If you plan to run XP after its end of life on April 8, you’re taking a risk with your network’s security. If your network’s security isn’t enough reason to upgrade, what about HIPAA compliance?
Staying compliant with HIPAA is critical for healthcare providers and the organizations that support them. Yet a popular belief about using Windows XP after April, is that a healthcare business or nonprofit – any entity that must maintain HIPAA compliance – would immediately be out of compliance.
(This also applies to using Office 2003.)
Citations of the issue are common on the Web:
No HIPAA or Meaningful Use Compliance with Windows XP – HiTech Answers
Running Windows XP Means You Are Non-Compliant and Open to Liability – TechRepublic
5 Big Myths Surrounding Computer Security and HIPAA Compliance – BetaNews
8 Reasons You Can’t Be HIPAA Compliant Next April Running Windows XP – Tech Subluxation.com
Clarifying HIPAA’s Impact on Using Windows XP in the Dental Office – CDA
Is this actually true? Does “XP = Automatic HIPAA Fail”?
Not quite—but close.
How Windows XP and HIPAA Compliance are Linked (and Why XP’s Deadline Risks Non-Compliance)
The entire concern over HIPAA compliance stems from what ends on April 8. After that, Microsoft will no longer provide XP users with patches for security vulnerabilities. Therefore, all systems running XP do not meet HIPAA compliance standards for securing patient data.
"The HIPAA Security Rule specifically requires that you protect patient information with system patches and updates." (HiTech Answers
You can find the specific text of the HIPAA Security Rule here.
While HIPAA does mandate security for patient data, there’s a slight mismatch here. The Security Rule text does not specifically state that an operating system (which XP is) must adhere to certain requirements about how new it is.
The important text, instead, is at the bottom:
"Additionally, any known security vulnerabilities of an operating system should be considered in the covered entity’s risk analysis (e.g., does an operating system include known vulnerabilities for which a security patch is unavailable, e.g., because the operating system is no longer supported by its manufacturer)."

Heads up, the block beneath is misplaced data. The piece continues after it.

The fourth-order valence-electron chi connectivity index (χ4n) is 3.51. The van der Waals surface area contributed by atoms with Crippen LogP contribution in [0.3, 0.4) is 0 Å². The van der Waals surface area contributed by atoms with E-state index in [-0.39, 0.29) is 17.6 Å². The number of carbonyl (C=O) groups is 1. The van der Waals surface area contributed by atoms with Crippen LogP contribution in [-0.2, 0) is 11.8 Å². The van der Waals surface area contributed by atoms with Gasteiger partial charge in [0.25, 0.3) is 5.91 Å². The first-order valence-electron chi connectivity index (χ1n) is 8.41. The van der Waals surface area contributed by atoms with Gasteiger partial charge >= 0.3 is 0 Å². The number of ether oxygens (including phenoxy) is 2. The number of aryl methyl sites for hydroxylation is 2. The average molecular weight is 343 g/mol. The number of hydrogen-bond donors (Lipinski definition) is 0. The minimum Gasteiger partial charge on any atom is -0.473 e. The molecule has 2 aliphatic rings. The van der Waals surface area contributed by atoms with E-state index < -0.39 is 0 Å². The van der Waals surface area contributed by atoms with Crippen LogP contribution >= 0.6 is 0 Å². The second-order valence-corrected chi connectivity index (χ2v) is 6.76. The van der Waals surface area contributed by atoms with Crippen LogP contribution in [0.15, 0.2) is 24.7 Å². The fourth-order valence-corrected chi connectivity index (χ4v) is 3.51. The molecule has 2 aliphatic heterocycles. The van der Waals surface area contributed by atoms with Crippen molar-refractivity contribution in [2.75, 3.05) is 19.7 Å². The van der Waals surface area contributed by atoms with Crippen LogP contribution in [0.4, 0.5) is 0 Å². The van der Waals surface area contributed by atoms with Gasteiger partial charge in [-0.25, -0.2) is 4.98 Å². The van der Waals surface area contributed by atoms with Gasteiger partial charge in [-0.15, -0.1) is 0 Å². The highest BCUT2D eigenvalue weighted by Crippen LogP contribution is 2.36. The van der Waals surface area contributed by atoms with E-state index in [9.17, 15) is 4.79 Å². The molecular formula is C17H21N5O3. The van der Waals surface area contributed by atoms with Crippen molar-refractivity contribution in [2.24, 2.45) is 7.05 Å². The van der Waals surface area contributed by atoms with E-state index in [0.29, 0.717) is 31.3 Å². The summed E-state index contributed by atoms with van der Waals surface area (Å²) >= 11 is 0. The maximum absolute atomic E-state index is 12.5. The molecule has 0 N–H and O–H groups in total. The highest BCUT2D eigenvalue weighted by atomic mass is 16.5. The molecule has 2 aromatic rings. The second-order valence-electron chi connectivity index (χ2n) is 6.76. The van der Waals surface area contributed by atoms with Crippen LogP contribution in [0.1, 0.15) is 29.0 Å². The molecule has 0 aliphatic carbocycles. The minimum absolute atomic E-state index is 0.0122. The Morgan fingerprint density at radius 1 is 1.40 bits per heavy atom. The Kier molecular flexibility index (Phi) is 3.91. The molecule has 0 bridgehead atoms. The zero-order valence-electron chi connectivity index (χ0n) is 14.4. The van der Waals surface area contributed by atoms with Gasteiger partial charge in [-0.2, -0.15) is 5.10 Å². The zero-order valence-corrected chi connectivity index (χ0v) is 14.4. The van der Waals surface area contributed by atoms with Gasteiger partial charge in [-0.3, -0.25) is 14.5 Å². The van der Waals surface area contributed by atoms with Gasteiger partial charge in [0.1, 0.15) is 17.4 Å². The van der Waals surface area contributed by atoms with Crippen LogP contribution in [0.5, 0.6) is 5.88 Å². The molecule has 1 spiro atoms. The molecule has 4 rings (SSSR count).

So according to the Security Rule, an organization still running XP could stay within HIPAA compliance - *IF* it implements additional security measures to protect patient data. Covering over any holes XP might have.
While additional security is possible...it's really just a Band-Aid.
What Healthcare Organizations Can (and Should) Do to Maintain HIPAA Compliance
If you're a healthcare services provider, or your business services the healthcare industry, and you still have computers running Windows XP, you have some work to do. Here are options for staying compliant with HIPAA.
- Disconnect the XP computers from the Internet. This would eliminate the possibility of them being attacked. Unless of course your XP computers need to get online, to connect with an EMR system for example. In which case, try this...
- Retire the XP computers. Upgrade them to Windows 7 if they're new enough, or replace them with new systems.
- Switch to cloud hosting. Sounds like a complex ordeal, but not really. Plus this switches the burden of maintaining compliance to the cloud provider (our private cloud service is HIPAA compliant).
- Switch to a Virtual Desktop Infrastructure (VDI). This essentially means transferring your desktops' operating systems (XP in this case) into a server. The server can then be protected against security vulnerabilities, letting you use XP securely.
- Check your employees' Office versions. Like we said above, this compliance issue applies to Office 2003, too. You don't want any copies lingering!
- Upgrade Office 2003 to a newer version. If you find any computers with Office 2003, they should run Office 2010 without any other upgrades. Maybe Office 2013 as well (check first). That will buy you a few years.
We can all agree that securing patient data is critical for everyone in the healthcare industry. Using Windows XP after April 8 may not guarantee you’ll fall out of HIPAA compliance, if you put other security in place around patient data.
That being said, it’s easier just to stop using XP.